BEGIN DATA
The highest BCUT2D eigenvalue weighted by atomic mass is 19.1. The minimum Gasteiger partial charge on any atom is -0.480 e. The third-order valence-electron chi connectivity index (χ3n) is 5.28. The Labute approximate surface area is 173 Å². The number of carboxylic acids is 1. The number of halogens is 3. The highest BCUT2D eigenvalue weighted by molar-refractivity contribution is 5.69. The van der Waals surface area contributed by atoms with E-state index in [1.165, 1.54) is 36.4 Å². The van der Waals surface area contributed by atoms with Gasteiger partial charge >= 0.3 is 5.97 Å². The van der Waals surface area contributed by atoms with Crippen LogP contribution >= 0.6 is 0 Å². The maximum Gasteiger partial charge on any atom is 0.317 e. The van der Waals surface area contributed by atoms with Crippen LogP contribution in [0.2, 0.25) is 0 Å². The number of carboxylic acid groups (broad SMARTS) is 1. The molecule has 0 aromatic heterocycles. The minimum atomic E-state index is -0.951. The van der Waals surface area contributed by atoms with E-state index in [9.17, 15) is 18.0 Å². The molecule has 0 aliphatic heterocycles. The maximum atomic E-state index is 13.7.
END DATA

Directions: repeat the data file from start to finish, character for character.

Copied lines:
The highest BCUT2D eigenvalue weighted by atomic mass is 19.1. The minimum Gasteiger partial charge on any atom is -0.480 e. The third-order valence-electron chi connectivity index (χ3n) is 5.28. The Labute approximate surface area is 173 Å². The number of carboxylic acids is 1. The number of halogens is 3. The highest BCUT2D eigenvalue weighted by molar-refractivity contribution is 5.69. The van der Waals surface area contributed by atoms with E-state index in [1.165, 1.54) is 36.4 Å². The van der Waals surface area contributed by atoms with Gasteiger partial charge >= 0.3 is 5.97 Å². The van der Waals surface area contributed by atoms with Crippen LogP contribution >= 0.6 is 0 Å². The maximum Gasteiger partial charge on any atom is 0.317 e. The van der Waals surface area contributed by atoms with Crippen LogP contribution in [0.2, 0.25) is 0 Å². The number of carboxylic acid groups (broad SMARTS) is 1. The molecule has 0 aromatic heterocycles. The minimum atomic E-state index is -0.951. The van der Waals surface area contributed by atoms with E-state index in [9.17, 15) is 18.0 Å². The molecule has 0 aliphatic heterocycles. The maximum atomic E-state index is 13.7.